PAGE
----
Snowflake shares dropped as much as 30% in extended trading on Wednesday after the data-analytics software company reported the slowest revenue growth since at least 2019.
Here’s how the company did:
- Earnings: Loss of 43 cents, adjusted
- Revenue: $383.8 million, vs. $372.6 million as expected by analysts, according to Refinitiv.
Snowflake’s revenue grew 101% year over year in the fiscal fourth quarter, which ended Jan. 31, according to a statement. In the previous quarter growth reached 110%. The company reported a $132 million net loss, narrowing from almost $199 million in the year-earlier quarter.
The company said it had almost 6,000 customers at the end of the fiscal fourth quarter.
Its adjusted gross margin of 70% came in below the StreetAccount consensus of 70.9%, although it’s up from 62% two years ago, in part thanks to discounts on the third-party cloud infrastructure it relies on to deliver its service to customers.
The headcount — a priority of CEO Frank Slootman — soared 60% during the past year, nearing 4,000 at the end of the quarter.
Executives said engineers have been rolling out efficiency improvements to the company’s software that have lowered consumption of customers credits.
“This is not philanthropy,” Slootman said on a conference call with analysts. As economics improve, customers might be inclined to move more workloads to Snowflake, executives said.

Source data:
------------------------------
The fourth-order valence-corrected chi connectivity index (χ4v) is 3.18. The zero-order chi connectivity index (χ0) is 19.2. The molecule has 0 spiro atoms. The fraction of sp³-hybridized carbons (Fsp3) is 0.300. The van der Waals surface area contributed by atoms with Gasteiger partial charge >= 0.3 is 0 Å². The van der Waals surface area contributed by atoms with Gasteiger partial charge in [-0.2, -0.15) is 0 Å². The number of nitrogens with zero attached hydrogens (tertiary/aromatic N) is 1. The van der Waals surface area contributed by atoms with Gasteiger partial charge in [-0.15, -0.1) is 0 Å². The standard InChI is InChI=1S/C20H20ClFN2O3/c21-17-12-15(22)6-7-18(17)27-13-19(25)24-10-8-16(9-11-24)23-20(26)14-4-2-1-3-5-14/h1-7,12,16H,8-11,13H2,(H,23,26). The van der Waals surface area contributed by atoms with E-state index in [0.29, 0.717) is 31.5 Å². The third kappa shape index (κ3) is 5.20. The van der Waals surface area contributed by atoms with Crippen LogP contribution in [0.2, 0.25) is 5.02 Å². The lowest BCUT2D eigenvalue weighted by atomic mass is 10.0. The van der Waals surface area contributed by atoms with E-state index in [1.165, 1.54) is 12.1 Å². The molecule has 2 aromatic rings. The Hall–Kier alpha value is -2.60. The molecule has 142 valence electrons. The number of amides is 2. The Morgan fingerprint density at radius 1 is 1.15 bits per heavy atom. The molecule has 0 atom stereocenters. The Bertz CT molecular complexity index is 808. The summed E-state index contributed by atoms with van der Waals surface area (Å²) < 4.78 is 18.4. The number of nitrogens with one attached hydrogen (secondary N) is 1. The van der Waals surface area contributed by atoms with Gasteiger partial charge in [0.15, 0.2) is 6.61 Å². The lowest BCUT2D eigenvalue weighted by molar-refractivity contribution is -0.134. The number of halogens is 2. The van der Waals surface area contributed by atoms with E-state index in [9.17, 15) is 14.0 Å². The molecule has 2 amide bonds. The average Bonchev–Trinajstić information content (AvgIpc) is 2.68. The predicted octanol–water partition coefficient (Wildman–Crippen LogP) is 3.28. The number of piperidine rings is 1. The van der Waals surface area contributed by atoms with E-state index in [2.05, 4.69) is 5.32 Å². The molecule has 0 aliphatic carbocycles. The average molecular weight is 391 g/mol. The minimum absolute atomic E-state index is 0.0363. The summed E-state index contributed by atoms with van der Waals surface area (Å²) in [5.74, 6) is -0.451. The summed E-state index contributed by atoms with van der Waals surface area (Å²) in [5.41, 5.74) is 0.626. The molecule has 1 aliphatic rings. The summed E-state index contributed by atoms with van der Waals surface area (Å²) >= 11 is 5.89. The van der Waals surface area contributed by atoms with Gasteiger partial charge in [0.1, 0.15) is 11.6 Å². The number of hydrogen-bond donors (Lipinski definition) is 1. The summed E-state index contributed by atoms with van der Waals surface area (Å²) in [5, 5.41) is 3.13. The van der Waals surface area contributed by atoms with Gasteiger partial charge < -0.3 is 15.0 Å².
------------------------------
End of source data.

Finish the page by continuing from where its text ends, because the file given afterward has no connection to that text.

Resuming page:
The vast majority of Snowflake’s revenue comes from product revenue, which reflects the use of its service for storing and running queries on a variety of data. Other revenue sources include consulting and training.
Snowflake said it expects 79% to 81% product revenue growth in the fiscal first quarter. Analysts polled by StreetAccount had predicted 78% product revenue growth. In the fiscal fourth quarter, product revenue increased by 102%.
For the 2023 fiscal year, management called for 65% to 67% product revenue growth. Analysts on average were expecting growth of 66%, according to FactSet.
Also on Wednesday, Snowflake said it was acquiring data start-up Streamlit. Snowflake agreed to pay $800 million for Streamlit, a spokesperson told CNBC in an email.
Prior to the after-hours move, Snowflake stock has declined 21% since the start of 2022, while the S&P 500 was off about 8% over the same period.